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 Table of Contents  
Year : 2017  |  Volume : 33  |  Issue : 2  |  Page : 71-75

Preventive psychiatry: Current status in contemporary psychiatry

Department of Psychiatry, All India Institute of Medical Sciences, New Delhi, India

Date of Web Publication30-Jun-2017

Correspondence Address:
Rakesh Kumar Chadda
Department of Psychiatry, All India Institute of Medical Sciences, New Delhi - 110 029
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Source of Support: None, Conflict of Interest: None

DOI: 10.4103/ijsp.ijsp_37_17

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Preventive psychiatry is one of the most ignored subdiscipline of psychiatry, which has got important role to play in the contemporary psychiatry. Mental disorders are very common with lifetime prevalence of about 25%, and tend to be chronic. Due to the stigma associated with mental disorders, lack of awareness, and also lack of adequate mental health resources, nearly 60%–80% of the persons suffering from mental disorders do not access mental health care services. Mental and substance use disorders have been identified as one of the major contributors to the disease-related burden and disability-adjusted life years. In this background, preventive psychiatry has an important role to play in public health sector. Since etiology of most of the mental disorders is not known, it is not possible to follow here the standard model of primary, secondary, and tertiary prevention of public health. A concept of universal, selective, and indicated prevention has been proposed in primary prevention. Preventive approaches in psychiatry focus on evidence-based risk and protective factors, promoting quality of life, reducing stressors, and improving resilience. Such interventions, when planned targeting at specific mental disorders, have a potential to prevent mental disorders. Thus, preventive psychiatry has a crucial role to play in mental health, considering the high prevalence of mental disorders, the associated disability and burden, and a great drain on human resources.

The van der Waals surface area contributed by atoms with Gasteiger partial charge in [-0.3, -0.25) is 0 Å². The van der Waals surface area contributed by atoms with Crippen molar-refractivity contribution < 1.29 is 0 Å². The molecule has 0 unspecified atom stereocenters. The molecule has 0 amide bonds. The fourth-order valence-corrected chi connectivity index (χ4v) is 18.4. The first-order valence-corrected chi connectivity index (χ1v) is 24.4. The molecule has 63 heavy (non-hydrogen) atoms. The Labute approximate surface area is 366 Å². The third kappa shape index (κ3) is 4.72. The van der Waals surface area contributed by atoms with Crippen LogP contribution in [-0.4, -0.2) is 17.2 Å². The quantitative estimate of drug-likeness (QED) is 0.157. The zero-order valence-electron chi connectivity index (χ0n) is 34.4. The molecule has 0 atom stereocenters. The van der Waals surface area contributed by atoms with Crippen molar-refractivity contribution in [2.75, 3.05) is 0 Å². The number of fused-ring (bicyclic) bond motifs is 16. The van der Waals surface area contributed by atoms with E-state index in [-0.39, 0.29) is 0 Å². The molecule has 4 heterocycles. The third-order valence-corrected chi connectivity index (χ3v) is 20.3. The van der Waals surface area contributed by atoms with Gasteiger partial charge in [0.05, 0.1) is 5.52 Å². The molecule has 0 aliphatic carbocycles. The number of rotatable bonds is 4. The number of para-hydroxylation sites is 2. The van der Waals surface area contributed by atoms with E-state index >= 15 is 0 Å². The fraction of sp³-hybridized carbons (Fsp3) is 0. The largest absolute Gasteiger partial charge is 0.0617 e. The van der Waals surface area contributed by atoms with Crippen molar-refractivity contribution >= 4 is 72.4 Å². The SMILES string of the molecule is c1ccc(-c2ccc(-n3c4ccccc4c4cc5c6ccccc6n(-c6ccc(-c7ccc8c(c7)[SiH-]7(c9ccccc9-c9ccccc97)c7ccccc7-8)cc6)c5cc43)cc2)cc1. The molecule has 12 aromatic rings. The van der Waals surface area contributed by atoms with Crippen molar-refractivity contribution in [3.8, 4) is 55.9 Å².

Keywords: Burden, disability, mental disorders, preventive psychiatry

How to cite this article:
Chadda RK. Preventive psychiatry: Current status in contemporary psychiatry. Indian J Soc Psychiatry 2017;33:71-5